JOURNAL ARTICLE
MULTICENTER STUDY

Kidney Outcomes 5 Years After Pediatric Cardiac Surgery: The TRIBE-AKI Study

Jason H Greenberg, Michael Zappitelli, Prasad Devarajan, Heather R Thiessen-Philbrook, Catherine Krawczeski, Simon Li, Amit X Garg, Steve Coca, Chirag R Parikh
JAMA Pediatrics 2016 November 1, 170 (11): 1071-1078
27618162

IMPORTANCE: Acute kidney injury (AKI) after pediatric cardiac surgery is associated with high short-term morbidity and mortality; however, the long-term kidney outcomes are unclear.

OBJECTIVE: To assess long-term kidney outcomes after pediatric cardiac surgery and to determine if perioperative AKI is associated with worse long-term kidney outcomes.

DESIGN, SETTING, AND PARTICIPANTS: This prospective multicenter cohort study recruited children between ages 1 month to 18 years who underwent cardiopulmonary bypass for cardiac surgery and survived hospitalization from 3 North American pediatric centers between July 2007 and December 2009. Children were followed up with telephone calls and an in-person visit at 5 years after their surgery.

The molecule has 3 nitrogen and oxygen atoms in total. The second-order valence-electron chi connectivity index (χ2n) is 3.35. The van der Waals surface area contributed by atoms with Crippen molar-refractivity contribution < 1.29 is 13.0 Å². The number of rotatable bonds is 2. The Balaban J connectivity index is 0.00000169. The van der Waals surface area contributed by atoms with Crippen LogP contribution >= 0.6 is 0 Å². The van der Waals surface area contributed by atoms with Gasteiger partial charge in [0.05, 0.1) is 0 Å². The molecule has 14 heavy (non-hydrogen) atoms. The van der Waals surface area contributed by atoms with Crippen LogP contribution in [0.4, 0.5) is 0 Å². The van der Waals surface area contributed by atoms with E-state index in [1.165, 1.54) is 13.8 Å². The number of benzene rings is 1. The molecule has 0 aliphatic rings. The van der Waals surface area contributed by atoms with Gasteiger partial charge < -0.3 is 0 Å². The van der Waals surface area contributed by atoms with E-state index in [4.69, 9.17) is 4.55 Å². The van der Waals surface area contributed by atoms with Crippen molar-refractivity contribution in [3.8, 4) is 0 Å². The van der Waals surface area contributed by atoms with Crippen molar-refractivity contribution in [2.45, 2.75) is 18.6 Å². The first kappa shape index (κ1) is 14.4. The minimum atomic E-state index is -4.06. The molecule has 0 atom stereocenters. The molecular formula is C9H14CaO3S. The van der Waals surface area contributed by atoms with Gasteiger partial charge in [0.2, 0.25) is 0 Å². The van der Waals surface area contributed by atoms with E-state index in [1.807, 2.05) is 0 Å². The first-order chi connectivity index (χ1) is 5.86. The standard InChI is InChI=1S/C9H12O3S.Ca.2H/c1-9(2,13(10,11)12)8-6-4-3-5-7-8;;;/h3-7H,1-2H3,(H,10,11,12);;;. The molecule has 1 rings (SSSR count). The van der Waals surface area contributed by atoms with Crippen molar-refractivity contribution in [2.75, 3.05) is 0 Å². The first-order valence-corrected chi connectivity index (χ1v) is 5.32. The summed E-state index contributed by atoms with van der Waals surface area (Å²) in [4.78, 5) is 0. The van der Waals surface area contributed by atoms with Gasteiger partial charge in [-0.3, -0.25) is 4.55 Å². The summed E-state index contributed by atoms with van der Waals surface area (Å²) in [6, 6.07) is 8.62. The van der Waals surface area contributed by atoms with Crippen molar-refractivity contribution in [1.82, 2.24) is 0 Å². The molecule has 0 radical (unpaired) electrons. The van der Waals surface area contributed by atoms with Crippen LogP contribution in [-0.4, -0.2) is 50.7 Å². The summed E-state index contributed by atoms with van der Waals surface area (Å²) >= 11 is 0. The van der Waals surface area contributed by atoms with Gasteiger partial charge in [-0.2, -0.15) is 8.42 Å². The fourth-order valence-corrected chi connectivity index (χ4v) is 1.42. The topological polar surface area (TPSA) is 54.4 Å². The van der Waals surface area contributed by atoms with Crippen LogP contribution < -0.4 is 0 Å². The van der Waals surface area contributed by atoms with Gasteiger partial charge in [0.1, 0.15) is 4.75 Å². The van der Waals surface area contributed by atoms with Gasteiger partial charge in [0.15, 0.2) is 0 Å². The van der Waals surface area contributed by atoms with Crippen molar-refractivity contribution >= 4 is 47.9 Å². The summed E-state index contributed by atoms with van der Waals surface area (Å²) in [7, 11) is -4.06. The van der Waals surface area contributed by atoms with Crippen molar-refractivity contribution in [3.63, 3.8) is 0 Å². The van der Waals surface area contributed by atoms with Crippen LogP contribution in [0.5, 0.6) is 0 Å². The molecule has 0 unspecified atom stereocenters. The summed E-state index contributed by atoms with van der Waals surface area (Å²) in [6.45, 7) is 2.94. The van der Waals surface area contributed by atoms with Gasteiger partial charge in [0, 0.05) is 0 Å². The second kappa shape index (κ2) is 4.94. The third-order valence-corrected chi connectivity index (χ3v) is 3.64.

EXPOSURES: Acute kidney injury defined as a postoperative serum creatinine rise from preoperative baseline by 50% or 0.3 mg/dL or more during hospitalization for cardiac surgery.

MAIN OUTCOMES AND MEASURES: Hypertension (blood pressure ≥95th percentile for height, age, sex, or self-reported hypertension), microalbuminuria (urine albumin to creatinine ratio >30 mg/g), and chronic kidney disease (serum creatinine estimated glomerular filtration rate [eGFR] <90 mL/min/1.73 m2 or microalbuminuria).

RESULTS: Overall, 131 children (median [interquartile range] age, 7.7 [5.9-9.9] years) participated in the 5-year in-person follow-up visit; 68 children (52%) were male. Fifty-seven of 131 children (44%) had postoperative AKI. At follow-up, 22 children (17%) had hypertension (10 times higher than the published general pediatric population prevalence), while 9 (8%), 13 (13%), and 1 (1%) had microalbuminuria, an eGFR less than 90 mL/min/1.73 m2, and an eGFR less than 60 mL/min/1.73 m2, respectively. Twenty-one children (18%) had chronic kidney disease. Only 5 children (4%) had been seen by a nephrologist during follow-up. There was no significant difference in renal outcomes between children with and without postoperative AKI.

CONCLUSIONS AND RELEVANCE: Chronic kidney disease and hypertension are common 5 years after pediatric cardiac surgery. Perioperative AKI is not associated with these complications. Longer follow-up is needed to ascertain resolution or worsening of chronic kidney disease and hypertension.

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